* Confident! Update using Alan Walker’s multiplication.com

Confident!  “I learn this way!”  Those words describe Khalil’s current math trajectory thanks to the multiplication.com approach.  For those of you who’ve just joined this conversation, Khalil is a fourth grader who struggles in school, currently with math.  Math disabilities run through his family (I’ve taught three of his siblings), so it’s no surprise that this area has been a challenge.  No surprise, also, that it took a couple of years for his school performance to indicate that he was totally lost.  He managed to learn some procedures and used the visual cues on K, 1, and 2 worksheets to grope his way through.  He was never proficient, but early reading and writing struggles were the areas that caused him to act out.  He and I worked heavily on those weaknesses since reading trumps math.  His teachers and I collaborated on strategies to reduce his anxiety about writing and his behavior improved.

By third grade, Khalil had stopped darting under tables when it was time to write, but his math weaknesses had become acute.  Multiplication and division were layered over a foundation of sand.  Khalil had never memorized any addition and math facts and until recently, didn’t even understand basic operations.  In the midst of his math crisis, I decided that learning multiplication and division facts would be more useful than retracing our steps for basic operations in addition and subtraction.  Why?  Because Khalil was the only kid in his class who hadn’t memorized any facts- not even the ones and zeroes- and he knew it.   And his behavior problems skyrocketed as a consequence.  Hence, Alan Walker’s unique approach to learning multiplication.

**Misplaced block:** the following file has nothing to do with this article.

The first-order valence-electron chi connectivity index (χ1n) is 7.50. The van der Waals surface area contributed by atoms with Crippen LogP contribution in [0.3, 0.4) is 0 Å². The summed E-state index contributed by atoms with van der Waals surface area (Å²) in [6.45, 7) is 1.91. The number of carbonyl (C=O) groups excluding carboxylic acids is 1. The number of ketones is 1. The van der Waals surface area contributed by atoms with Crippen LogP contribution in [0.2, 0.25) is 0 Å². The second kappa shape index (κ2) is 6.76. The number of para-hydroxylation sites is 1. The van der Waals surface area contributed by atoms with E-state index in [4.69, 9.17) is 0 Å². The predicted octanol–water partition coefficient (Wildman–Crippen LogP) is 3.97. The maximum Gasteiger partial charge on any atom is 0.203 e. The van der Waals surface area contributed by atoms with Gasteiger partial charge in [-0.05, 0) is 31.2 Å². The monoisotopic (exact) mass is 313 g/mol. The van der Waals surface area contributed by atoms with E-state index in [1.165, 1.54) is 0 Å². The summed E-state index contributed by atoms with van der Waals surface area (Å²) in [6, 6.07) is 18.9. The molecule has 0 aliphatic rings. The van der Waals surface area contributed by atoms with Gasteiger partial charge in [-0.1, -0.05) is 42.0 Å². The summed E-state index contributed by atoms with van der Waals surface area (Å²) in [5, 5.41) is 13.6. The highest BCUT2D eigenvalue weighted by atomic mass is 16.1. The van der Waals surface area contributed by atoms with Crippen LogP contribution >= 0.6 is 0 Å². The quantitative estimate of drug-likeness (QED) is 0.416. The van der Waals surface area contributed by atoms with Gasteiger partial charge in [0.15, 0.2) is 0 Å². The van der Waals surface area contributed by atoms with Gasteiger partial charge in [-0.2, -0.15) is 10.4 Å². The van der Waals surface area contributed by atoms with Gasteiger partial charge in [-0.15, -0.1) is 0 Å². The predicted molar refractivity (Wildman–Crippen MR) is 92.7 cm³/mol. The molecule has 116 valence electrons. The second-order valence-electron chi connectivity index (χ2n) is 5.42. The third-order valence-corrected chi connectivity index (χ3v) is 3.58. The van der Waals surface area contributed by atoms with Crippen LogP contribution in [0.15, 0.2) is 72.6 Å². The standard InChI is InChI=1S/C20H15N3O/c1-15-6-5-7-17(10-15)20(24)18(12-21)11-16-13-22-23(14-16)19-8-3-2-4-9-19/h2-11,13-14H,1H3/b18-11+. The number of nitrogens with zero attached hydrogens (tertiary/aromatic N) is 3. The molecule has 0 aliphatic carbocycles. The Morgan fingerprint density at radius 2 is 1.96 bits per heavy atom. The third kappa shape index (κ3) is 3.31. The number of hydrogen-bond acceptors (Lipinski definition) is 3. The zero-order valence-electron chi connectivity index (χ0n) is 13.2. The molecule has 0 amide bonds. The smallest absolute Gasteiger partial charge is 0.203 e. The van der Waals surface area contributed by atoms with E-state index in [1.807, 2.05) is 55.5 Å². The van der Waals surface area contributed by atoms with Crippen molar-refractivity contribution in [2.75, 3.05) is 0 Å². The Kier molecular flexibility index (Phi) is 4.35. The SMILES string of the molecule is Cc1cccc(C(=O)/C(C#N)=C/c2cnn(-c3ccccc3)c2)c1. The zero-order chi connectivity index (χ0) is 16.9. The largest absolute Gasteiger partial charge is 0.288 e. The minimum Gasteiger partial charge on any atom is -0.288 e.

Guess what?  In spite of our erratic scheduling, Khalil has almost memorized ALL his multiplication facts using the language-based approach of multiplication.com.  He is accurate and fast.  But his success in doing that has rippled outward in some unexpected and fantastic ways:

1. Khalil has developed confidence. Amazing!  His anxiety has lessened as he memorized facts previously out of reach.
2. His confidence led him to return to a strategy we had attempted years ago for adding and subtracting using visual cues.  Now he can add and subtract “naked” numbers (more on that later).
3. His confidence made it possible for us to return to the basic operations and relearn change, part-part-whole, and comparison problems using addition and subtraction.  He can now create his own single step word problems for both operations!
4. His confidence has made it possible for us to explore multiplicative processes (which includes division), both for equal group and comparison.  He never knew there was a relationship between multiplication and division!

Is the struggle over?  No.  He has no idea what fractions and decimals are all about.  Or perimeter and area.  Or two-step problems.  He has some horrible family issues.  But he also has a wonderful classroom teacher and a supportive extended family.  And thanks to the clever strategies of multiplication.com, Khalil has confidence!

5 thoughts on “* Confident! Update using Alan Walker’s multiplication.com”

1. Always nice to hear a success story! I finally managed to get my grandson’s x tables down last week after a long hard fight – he has a very short attention span so things go into his short term memory and pop right out next day! lol!

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• Thanks! Khalil has short and long term memory issues. I was skeptical at first but now I’m sure this approach works well for some kids.

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